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[TowerTalk] Ground Rod Under Tower Base

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Subject: [TowerTalk] Ground Rod Under Tower Base
From: (Pete Smith)
Date: Sat, 20 Mar 1999 13:28:51 +0000
At 12:23 PM 3/20/99 +0000, David Robbins wrote:
>this has been brought up before, did anyone have documentation showing
>that this happens?  pictures, magazine or newspaper reports, references
>to failure reports, etc??  
>Gary McDuffie, Sr. wrote:
>> Running a ground wire THROUGH the base could lead to instant explosion
>> of the base during a lightning strike.  The moisture in the concrete
>> turns to steam and expands greatly, destroying the base.

Maybe we can nip this thread in the bud.  From The "Grounds" for Lightning
and ERMP Protection, Second Edition, by Roger R. Block, published by the
Polyphaser Corporation:

"... Mr. Ufer came up with the idea of using steel reinforcement rods
embedded in concrete foundations as a ground .... one of the most important
tests performed was under actual lightning conditions.  The test was to see
if the Ufer ground would turn the water inside the concrete into steam and
blow the foundation apart.  Results indicated that if the Ufer wire were
long (20-feet minimum) and kept approximately 3-inches from the bottom and
sides of the concrete, no such problems would occur (In my many years of
experience, I have only seen one tower base with cracks that could be
considered as lightning induced ..... For those who are afraid to use the
Ufer, think about this:  The heating of the concrete is more likely if the
current is high or concentrated in a given area.  This is known as current
density "J."  The more surface area you have to spread out the current, the
 less the current density.  Your tower's anchor bolts are in the concrete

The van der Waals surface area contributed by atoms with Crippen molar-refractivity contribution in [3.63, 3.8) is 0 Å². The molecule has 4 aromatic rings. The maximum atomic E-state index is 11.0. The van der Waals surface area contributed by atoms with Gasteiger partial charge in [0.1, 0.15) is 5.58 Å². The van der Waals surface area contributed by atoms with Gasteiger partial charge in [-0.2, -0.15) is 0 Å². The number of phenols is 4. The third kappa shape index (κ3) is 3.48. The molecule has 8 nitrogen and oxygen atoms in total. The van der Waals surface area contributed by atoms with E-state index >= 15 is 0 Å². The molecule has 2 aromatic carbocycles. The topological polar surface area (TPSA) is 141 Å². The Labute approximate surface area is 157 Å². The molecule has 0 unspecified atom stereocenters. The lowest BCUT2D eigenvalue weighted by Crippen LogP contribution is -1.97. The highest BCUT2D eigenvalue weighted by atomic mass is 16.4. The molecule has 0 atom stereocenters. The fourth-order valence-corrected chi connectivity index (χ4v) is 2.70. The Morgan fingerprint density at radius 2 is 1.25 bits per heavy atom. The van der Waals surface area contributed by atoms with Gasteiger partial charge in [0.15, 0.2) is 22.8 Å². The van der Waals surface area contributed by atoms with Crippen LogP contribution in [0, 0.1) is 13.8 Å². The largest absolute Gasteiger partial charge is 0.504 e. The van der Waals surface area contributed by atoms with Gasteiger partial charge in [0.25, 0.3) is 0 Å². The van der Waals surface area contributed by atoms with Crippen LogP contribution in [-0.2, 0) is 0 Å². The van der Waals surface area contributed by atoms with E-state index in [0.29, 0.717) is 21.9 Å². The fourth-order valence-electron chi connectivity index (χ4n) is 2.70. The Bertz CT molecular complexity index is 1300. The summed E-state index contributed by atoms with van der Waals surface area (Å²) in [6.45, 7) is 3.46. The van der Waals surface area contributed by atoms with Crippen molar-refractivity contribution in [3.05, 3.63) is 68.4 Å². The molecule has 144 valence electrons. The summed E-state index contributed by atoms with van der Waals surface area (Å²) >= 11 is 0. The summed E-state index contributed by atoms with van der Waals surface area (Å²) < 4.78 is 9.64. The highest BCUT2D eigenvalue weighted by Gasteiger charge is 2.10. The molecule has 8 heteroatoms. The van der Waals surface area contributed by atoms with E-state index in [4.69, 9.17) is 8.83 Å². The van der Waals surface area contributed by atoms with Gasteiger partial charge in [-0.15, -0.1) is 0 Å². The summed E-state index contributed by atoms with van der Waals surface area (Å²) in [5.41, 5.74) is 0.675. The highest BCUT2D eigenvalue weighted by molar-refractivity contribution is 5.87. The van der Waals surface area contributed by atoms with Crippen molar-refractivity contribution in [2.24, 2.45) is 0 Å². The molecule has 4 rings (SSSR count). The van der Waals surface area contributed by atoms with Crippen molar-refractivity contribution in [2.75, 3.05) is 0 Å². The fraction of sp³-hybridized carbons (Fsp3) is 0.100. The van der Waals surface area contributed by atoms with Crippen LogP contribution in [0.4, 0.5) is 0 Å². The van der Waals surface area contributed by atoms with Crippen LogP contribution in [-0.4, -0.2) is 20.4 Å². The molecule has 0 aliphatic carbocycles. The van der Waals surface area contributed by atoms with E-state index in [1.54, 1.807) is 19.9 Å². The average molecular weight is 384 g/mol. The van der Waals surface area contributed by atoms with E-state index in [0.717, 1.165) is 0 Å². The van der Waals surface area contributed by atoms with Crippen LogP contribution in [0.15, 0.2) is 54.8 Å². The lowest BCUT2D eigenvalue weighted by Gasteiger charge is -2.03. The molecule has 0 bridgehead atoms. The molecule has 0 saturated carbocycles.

anyway.  If your ground system is poor, the current density surrounding the
bolts will be high and can blow apart your concrete.  At least if you tie
in your rebar, the area is increased and the current density is decreased."

and later

"It stands to reason that the outermost sections of the rebar structure
should be bonded together, not just tied.  If tied, a poor connection could
cause an arc.  Because the temperatures are very high and are very
localized, they could cause deterioration of the concrete (cracking and
carbonizing) in that area.  In fact ' has been found that these wires
are surprisingly effective electrical connections... One might think that
the ties would fail under fault conditions.  However, it should be
remembered that there are a large number of these connections effectively
in parallel, cinched tightly...' (IEEE Seminar Notes 1970

The book goes on to diagram a tower base with a pigtail connecting the
tower itself to the outermost rebar "box," and that "box" is connected to
another pigtail that exits the tower base below ground level for connection
to a radial system.    

73, Pete Smith N4ZR 

Loud is.

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